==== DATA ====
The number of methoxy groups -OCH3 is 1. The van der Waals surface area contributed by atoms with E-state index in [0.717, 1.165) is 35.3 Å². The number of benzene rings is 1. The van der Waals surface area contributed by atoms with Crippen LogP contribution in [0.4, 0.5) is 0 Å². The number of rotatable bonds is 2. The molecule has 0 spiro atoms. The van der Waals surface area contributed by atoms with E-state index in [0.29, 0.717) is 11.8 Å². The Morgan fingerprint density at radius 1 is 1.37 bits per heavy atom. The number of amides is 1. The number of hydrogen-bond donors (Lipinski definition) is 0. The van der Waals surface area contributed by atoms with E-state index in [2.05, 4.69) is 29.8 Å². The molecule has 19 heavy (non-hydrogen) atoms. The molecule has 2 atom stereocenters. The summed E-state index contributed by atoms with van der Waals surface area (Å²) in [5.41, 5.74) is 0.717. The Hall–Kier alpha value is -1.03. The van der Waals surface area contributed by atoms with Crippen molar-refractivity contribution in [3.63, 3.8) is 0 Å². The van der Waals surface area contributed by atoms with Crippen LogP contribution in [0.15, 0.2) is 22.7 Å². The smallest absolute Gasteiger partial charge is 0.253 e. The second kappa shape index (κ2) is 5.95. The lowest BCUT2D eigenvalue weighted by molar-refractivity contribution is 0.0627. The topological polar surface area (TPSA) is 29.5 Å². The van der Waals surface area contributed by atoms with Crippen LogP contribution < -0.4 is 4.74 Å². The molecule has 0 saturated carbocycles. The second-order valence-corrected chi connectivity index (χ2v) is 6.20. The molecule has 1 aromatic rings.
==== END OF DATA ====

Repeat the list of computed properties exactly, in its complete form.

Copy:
The number of methoxy groups -OCH3 is 1. The van der Waals surface area contributed by atoms with E-state index in [0.717, 1.165) is 35.3 Å². The number of benzene rings is 1. The van der Waals surface area contributed by atoms with Crippen LogP contribution in [0.4, 0.5) is 0 Å². The number of rotatable bonds is 2. The molecule has 0 spiro atoms. The van der Waals surface area contributed by atoms with E-state index in [0.29, 0.717) is 11.8 Å². The Morgan fingerprint density at radius 1 is 1.37 bits per heavy atom. The number of amides is 1. The number of hydrogen-bond donors (Lipinski definition) is 0. The van der Waals surface area contributed by atoms with E-state index in [2.05, 4.69) is 29.8 Å². The molecule has 19 heavy (non-hydrogen) atoms. The molecule has 2 atom stereocenters. The summed E-state index contributed by atoms with van der Waals surface area (Å²) in [5.41, 5.74) is 0.717. The Hall–Kier alpha value is -1.03. The van der Waals surface area contributed by atoms with Crippen molar-refractivity contribution in [3.63, 3.8) is 0 Å². The van der Waals surface area contributed by atoms with Crippen LogP contribution in [0.15, 0.2) is 22.7 Å². The smallest absolute Gasteiger partial charge is 0.253 e. The second kappa shape index (κ2) is 5.95. The lowest BCUT2D eigenvalue weighted by molar-refractivity contribution is 0.0627. The topological polar surface area (TPSA) is 29.5 Å². The van der Waals surface area contributed by atoms with Crippen LogP contribution < -0.4 is 4.74 Å². The molecule has 0 saturated carbocycles. The second-order valence-corrected chi connectivity index (χ2v) is 6.20. The molecule has 1 aromatic rings.